When the Flowers Mold
Ah, that moment. You know the one. When you lean down to take a big whiff of those memory-laden roses, and you’re slapped in the face with a gruesome and unfriendly scent. You’re immediately tossed into one of two responses. One response is to rush to the cabinet and grab the plastic wrap. These flowers are going to stay on your table until the day you die. Even if you have to quarantine your table, they will decompose there.
Or, the moment the first stem turns a tad limp, you grab those flowers up and start nailing them to any breezeless area in your house. Spray them with dust protectant and artificial rose scent, and then begin guard duty. Taser and remote for you. Shock collars for the rest of the unsuspecting souls who creep unknowingly in your crazed presence.
Crazy? Sure. But what if we were to replace the “flowers” with our past? Memories of old habits, music, places. All of these could be beautiful like music that reminds you of a special time or reignites a feeling you carried at one point. Or it could be a place you graced during a season in your life.
None of these are bad things. In fact memories are incredible things. But what happens when our memories are the very things that hinder us from moving forward?
Why is it I continuously attempt to listen to that band that brings all these memories? Not bad, but just enough to keep that wound open and slightly raw. This isn’t a confessional. It’s more of a “V8″ moment. What am I doing? Better yet, why?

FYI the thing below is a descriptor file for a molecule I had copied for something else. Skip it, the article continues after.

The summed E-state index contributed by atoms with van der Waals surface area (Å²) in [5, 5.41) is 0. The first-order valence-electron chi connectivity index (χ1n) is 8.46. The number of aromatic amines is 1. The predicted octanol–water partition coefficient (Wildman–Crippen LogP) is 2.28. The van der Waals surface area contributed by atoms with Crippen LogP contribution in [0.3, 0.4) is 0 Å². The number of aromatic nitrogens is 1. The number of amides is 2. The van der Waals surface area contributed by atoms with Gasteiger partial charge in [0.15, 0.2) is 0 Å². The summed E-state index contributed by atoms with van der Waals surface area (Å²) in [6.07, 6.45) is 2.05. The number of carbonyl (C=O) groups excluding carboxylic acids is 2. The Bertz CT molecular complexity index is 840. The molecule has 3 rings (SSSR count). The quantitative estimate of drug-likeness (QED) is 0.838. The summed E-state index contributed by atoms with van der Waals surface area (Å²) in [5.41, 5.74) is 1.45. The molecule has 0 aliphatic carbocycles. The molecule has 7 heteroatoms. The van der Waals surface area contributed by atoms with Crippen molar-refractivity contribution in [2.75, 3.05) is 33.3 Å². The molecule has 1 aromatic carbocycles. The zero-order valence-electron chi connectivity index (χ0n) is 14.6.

Why do we enjoy torturing ourselves with things of old when we claim to be moving forward? The Bible puts it like this in Matthew 9:17, “Nor do they put new wine into old wineskins, or else the wineskins break, the wine is spilled, and the wineskins are ruined. But they put new wine into new wineskins, and both are preserved” (NKJV).
We say we want a new start—to change the way we do things. We want people to see us differently, but can we handle this newness? Are we ready and capable of holding this “new wine?”
If so, then why have we “preserved” our memories? Hung them in random places in our lives. Protected them. Defended them. Sprayed them to keep them fresh.
If we truly want to move forward, we must separate ourselves from the things that are wearing us out.
For me, this could come as easy as deleting a band from my iTunes. For you, maybe it’s a newsfeed you can’t seem to hide, or a picture that randomly appears on your computer screen.
Let’s be done with this moldy, fragile bag. Let’s toss the crunchy, plastic wrapped flowers of our past and reach for the new wineskins. Let’s move on.